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Chapter 9 - Responsibility and Agency

from Part II - Agency, Reasons and Inadvertence

Published online by Cambridge University Press:  28 October 2021

Veronica Rodriguez-Blanco
Affiliation:
University of Surrey
George Pavlakos
Affiliation:
University of Glasgow
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Summary

A well-known tradition in private law theory says that one is responsible for the outcomes of one’s negligence when those outcomes are connected with one’s agency in the right way. Though they differ on the detail, theorists within that tradition (exemplified in the work of Tony Honoré, Stephen Perry, Joseph Raz, and John Gardner) tend to agree that a story about what we are responsible for must be grounded on a story about who we are, and what we are like as agents. In their view, you are responsible to make repair for the consequences of your careless driving insofar as not ascribing such responsibility to you would fail to treat you appropriately as an agent who has certain general capacities and commands the normal range of rational powers, including the power to take up driving and to make driving decisions. This chapter identifies three problems with such ‘agency’ accounts. First, those accounts have difficulty explaining why the connection with agency seems to matter more in some contexts, e.g., in blaming, and less in others, e.g. in the allocation of substantive burdens among persons. Second, they lack the resources to help us decide whose responsibility it is to deal with some outcome when more than one agents are connected to that outcome in the ‘right’ way, e.g., when a malicious attacker and the speaker he targets could both have avoided the speaker’s injury by choosing appropriately. Third, their implicit claim that our ideas about agency are more basic or fundamental than our ideas about responsibility is not obviously correct.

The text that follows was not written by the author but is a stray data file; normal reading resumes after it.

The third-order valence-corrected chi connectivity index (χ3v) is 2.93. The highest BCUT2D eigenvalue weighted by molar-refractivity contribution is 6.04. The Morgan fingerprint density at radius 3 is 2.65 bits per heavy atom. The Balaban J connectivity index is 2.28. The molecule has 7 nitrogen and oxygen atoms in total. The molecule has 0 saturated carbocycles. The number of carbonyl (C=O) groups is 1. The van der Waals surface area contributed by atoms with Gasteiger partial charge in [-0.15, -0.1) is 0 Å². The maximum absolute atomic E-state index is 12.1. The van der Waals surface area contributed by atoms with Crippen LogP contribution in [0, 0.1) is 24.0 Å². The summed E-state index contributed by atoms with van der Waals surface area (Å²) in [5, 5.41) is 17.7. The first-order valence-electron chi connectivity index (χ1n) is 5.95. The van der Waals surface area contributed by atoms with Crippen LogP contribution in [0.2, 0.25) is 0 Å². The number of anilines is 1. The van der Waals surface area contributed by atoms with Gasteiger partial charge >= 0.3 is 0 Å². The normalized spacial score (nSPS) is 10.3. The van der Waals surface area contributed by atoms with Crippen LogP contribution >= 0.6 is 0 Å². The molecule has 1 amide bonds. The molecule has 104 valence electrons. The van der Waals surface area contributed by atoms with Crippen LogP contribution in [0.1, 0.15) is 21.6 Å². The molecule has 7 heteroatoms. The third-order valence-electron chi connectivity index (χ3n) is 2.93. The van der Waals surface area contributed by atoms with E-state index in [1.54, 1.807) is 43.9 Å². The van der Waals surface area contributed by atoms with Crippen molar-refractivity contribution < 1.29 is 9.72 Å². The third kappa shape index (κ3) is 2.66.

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Publisher: Cambridge University Press
Print publication year: 2021

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